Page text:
Oil industry in the Middle East - statistics & facts
A third of the world’s oil is produced in the Middle East. Saudi Arabia, Iran, Iraq, the United Arab Emirates, Kuwait, and Qatar belong to the world’s top suppliers of fossil fuel. A paleogeographic explanation on why the world’s largest oil reserves can be found in the Middle East is, according to latest scientific understanding, the result of the earth’s geodynamic development. Today’s Middle East is known for its desert and plain outlook; however, this was not always the case. According to the widely acknowledged theory, today’s Arabian Peninsula was over hundred million years ago the location of the Tethys Ocean which fed several rivers and was rich with nutrients and microorganisms. Over time, the tectonic movement of the earth caused the ocean to dry out and layers to form on top of the former ocean, which then compressed its organic remains and is now harvested as fossil fuel.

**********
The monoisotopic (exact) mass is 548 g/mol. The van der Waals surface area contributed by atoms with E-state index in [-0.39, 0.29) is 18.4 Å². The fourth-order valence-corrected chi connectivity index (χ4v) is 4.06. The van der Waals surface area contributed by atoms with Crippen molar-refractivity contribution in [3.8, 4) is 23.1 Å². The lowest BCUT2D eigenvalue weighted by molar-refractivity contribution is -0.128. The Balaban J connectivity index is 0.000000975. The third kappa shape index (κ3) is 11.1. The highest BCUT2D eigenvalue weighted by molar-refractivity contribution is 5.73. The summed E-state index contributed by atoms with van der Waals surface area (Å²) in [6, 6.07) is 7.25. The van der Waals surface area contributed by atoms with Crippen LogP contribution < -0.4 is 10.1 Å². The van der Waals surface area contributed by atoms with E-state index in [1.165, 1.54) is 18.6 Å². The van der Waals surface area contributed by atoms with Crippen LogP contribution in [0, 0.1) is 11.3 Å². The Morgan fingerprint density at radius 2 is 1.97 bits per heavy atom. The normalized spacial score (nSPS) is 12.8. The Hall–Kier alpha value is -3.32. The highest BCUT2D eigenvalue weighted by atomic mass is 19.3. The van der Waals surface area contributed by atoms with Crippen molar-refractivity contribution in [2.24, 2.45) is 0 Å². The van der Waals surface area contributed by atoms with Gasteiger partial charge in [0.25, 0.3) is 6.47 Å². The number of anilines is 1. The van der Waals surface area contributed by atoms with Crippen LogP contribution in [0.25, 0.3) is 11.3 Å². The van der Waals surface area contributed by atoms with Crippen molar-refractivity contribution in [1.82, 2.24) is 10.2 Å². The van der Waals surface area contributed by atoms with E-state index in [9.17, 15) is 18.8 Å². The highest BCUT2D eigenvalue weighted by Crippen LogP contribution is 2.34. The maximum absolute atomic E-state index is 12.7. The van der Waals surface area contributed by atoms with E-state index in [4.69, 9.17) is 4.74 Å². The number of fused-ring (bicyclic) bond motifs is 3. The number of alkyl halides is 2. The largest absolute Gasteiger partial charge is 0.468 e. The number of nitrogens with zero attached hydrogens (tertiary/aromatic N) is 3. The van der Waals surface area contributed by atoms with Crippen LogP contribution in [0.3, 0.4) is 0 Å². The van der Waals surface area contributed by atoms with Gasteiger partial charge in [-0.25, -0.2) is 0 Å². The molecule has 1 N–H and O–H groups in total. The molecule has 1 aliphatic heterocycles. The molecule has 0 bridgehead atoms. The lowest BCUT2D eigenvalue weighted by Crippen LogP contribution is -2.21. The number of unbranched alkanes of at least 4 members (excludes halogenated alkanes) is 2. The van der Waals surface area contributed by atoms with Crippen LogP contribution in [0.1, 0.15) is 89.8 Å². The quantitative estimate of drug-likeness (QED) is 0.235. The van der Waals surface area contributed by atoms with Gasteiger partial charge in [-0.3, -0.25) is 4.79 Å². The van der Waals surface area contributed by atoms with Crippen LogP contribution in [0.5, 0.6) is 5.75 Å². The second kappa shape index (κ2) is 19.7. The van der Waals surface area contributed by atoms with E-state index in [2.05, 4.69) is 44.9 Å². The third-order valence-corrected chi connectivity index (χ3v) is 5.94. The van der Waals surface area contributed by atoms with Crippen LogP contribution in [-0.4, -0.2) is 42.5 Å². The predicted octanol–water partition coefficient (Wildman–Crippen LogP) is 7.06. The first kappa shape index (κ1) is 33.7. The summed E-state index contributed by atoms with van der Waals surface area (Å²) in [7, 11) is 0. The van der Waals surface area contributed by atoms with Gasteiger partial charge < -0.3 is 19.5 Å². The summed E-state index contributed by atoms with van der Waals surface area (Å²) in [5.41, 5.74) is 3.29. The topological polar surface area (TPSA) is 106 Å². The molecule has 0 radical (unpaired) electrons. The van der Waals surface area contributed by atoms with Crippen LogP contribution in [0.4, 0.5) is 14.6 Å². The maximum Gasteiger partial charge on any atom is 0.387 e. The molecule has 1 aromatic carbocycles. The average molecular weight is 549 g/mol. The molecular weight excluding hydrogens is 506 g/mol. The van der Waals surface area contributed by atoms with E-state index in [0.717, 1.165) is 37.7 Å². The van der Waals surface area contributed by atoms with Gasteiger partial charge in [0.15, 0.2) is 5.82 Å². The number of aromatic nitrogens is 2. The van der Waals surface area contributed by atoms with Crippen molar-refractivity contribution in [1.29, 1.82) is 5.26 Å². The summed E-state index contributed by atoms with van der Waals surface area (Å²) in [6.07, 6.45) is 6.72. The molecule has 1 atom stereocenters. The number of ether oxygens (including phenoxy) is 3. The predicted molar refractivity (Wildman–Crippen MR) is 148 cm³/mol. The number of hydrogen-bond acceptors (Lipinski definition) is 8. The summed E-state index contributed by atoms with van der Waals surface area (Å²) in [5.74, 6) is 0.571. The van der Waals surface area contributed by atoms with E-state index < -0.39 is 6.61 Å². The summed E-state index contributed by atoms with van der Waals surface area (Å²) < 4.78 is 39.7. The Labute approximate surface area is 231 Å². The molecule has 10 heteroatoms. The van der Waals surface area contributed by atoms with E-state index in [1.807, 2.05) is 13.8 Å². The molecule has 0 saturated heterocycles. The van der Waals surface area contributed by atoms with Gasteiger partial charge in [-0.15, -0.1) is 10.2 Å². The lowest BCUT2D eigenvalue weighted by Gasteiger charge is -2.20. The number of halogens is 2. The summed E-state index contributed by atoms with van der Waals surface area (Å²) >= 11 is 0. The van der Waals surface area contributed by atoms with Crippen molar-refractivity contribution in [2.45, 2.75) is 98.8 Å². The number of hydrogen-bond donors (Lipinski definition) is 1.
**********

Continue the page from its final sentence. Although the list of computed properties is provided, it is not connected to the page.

Leading oil producer in the region
The majority of Middle Eastern oil producing states are united withing the Organization of the Petroleum Exporting Countries (OPEC), which coordinated petroleum extraction quotas as well as oil pricing of its members. About 37.9 percent of today’s crude oil is produced by OPEC countries, with its founding member Saudi Arabia being the largest producer, producing over 12.2 million barrels per day.
Although the Middle East is the world’s leading energy exporter, exporting over 1.36 billion tons of oil equivalent, its countries are desperate to diversify its economies and end their dependence on oil. This is due to the global demand for fossil fuel having become quite volatile and is also prone to geopolitical and social events. The coronavirus (COVID-19) pandemic in the recent past illustrates quite strongly how the economies of the Middle East are affected by the drop of the global oil demand, as well as the subsequent fall of oil prices in the global market.
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